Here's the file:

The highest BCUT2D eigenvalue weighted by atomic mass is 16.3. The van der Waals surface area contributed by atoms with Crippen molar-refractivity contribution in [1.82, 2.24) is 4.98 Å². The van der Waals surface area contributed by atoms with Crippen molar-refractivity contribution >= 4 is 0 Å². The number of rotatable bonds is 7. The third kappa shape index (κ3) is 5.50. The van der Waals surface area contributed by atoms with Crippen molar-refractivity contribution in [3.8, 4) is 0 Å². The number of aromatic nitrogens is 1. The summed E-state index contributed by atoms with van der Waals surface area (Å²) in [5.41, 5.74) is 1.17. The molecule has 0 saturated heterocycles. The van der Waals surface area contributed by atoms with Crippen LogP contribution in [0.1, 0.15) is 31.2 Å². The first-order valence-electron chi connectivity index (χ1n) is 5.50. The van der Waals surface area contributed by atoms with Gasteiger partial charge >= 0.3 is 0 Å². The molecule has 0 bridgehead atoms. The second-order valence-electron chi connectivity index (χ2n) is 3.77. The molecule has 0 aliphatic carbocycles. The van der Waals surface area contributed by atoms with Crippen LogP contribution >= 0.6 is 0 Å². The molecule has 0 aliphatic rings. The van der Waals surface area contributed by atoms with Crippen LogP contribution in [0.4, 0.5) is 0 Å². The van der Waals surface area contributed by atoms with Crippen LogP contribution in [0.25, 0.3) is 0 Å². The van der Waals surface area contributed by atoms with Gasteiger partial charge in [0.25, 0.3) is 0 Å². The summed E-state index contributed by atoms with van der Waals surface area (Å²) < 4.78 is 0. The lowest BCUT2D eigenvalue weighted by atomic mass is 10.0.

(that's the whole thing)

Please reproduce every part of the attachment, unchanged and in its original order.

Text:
The highest BCUT2D eigenvalue weighted by atomic mass is 16.3. The van der Waals surface area contributed by atoms with Crippen molar-refractivity contribution in [1.82, 2.24) is 4.98 Å². The van der Waals surface area contributed by atoms with Crippen molar-refractivity contribution >= 4 is 0 Å². The number of rotatable bonds is 7. The third kappa shape index (κ3) is 5.50. The van der Waals surface area contributed by atoms with Crippen molar-refractivity contribution in [3.8, 4) is 0 Å². The number of aromatic nitrogens is 1. The summed E-state index contributed by atoms with van der Waals surface area (Å²) in [5.41, 5.74) is 1.17. The molecule has 0 saturated heterocycles. The van der Waals surface area contributed by atoms with Crippen LogP contribution in [0.1, 0.15) is 31.2 Å². The first-order valence-electron chi connectivity index (χ1n) is 5.50. The van der Waals surface area contributed by atoms with Gasteiger partial charge >= 0.3 is 0 Å². The molecule has 0 bridgehead atoms. The second-order valence-electron chi connectivity index (χ2n) is 3.77. The molecule has 0 aliphatic carbocycles. The van der Waals surface area contributed by atoms with Crippen LogP contribution >= 0.6 is 0 Å². The molecule has 0 aliphatic rings. The van der Waals surface area contributed by atoms with Crippen LogP contribution in [0.4, 0.5) is 0 Å². The van der Waals surface area contributed by atoms with Crippen LogP contribution in [0.25, 0.3) is 0 Å². The van der Waals surface area contributed by atoms with Gasteiger partial charge in [0.25, 0.3) is 0 Å². The summed E-state index contributed by atoms with van der Waals surface area (Å²) < 4.78 is 0. The lowest BCUT2D eigenvalue weighted by atomic mass is 10.0.